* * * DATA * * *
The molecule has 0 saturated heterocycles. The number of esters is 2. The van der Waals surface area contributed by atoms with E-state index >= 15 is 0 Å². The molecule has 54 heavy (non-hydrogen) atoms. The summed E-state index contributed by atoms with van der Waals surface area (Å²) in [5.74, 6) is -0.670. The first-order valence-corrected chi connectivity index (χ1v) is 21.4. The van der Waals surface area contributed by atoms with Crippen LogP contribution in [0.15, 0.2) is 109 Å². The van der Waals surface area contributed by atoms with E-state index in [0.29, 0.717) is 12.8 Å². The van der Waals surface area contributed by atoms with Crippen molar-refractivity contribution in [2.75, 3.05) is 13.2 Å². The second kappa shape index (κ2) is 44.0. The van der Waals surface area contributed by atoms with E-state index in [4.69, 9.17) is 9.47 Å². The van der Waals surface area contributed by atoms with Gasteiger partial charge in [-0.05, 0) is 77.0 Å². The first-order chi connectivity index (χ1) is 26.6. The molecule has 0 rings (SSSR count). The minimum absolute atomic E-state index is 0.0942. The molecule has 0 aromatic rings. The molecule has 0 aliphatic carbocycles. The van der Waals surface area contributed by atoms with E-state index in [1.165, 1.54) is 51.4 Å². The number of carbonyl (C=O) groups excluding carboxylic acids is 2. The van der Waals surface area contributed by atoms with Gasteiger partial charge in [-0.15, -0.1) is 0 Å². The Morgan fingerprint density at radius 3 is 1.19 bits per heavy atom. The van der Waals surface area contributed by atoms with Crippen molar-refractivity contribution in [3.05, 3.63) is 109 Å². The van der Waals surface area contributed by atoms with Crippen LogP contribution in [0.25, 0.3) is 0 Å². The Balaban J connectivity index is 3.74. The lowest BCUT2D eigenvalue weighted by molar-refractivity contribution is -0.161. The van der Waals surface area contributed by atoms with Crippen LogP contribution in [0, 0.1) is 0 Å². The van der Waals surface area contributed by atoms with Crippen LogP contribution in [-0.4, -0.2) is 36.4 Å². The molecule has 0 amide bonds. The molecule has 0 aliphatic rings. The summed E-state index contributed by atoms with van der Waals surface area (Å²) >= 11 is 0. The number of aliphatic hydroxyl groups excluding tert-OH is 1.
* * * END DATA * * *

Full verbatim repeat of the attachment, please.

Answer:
The molecule has 0 saturated heterocycles. The number of esters is 2. The van der Waals surface area contributed by atoms with E-state index >= 15 is 0 Å². The molecule has 54 heavy (non-hydrogen) atoms. The summed E-state index contributed by atoms with van der Waals surface area (Å²) in [5.74, 6) is -0.670. The first-order valence-corrected chi connectivity index (χ1v) is 21.4. The van der Waals surface area contributed by atoms with Crippen LogP contribution in [0.15, 0.2) is 109 Å². The van der Waals surface area contributed by atoms with E-state index in [0.29, 0.717) is 12.8 Å². The van der Waals surface area contributed by atoms with Crippen molar-refractivity contribution in [2.75, 3.05) is 13.2 Å². The second kappa shape index (κ2) is 44.0. The van der Waals surface area contributed by atoms with E-state index in [4.69, 9.17) is 9.47 Å². The van der Waals surface area contributed by atoms with Gasteiger partial charge in [-0.05, 0) is 77.0 Å². The first-order chi connectivity index (χ1) is 26.6. The molecule has 0 rings (SSSR count). The minimum absolute atomic E-state index is 0.0942. The molecule has 0 aromatic rings. The molecule has 0 aliphatic carbocycles. The van der Waals surface area contributed by atoms with E-state index in [1.165, 1.54) is 51.4 Å². The number of carbonyl (C=O) groups excluding carboxylic acids is 2. The van der Waals surface area contributed by atoms with Gasteiger partial charge in [-0.15, -0.1) is 0 Å². The Morgan fingerprint density at radius 3 is 1.19 bits per heavy atom. The van der Waals surface area contributed by atoms with Crippen molar-refractivity contribution in [3.05, 3.63) is 109 Å². The van der Waals surface area contributed by atoms with Crippen LogP contribution in [0.25, 0.3) is 0 Å². The Balaban J connectivity index is 3.74. The lowest BCUT2D eigenvalue weighted by molar-refractivity contribution is -0.161. The van der Waals surface area contributed by atoms with Crippen LogP contribution in [0, 0.1) is 0 Å². The van der Waals surface area contributed by atoms with Crippen LogP contribution in [-0.4, -0.2) is 36.4 Å². The molecule has 0 amide bonds. The molecule has 0 aliphatic rings. The summed E-state index contributed by atoms with van der Waals surface area (Å²) >= 11 is 0. The number of aliphatic hydroxyl groups excluding tert-OH is 1.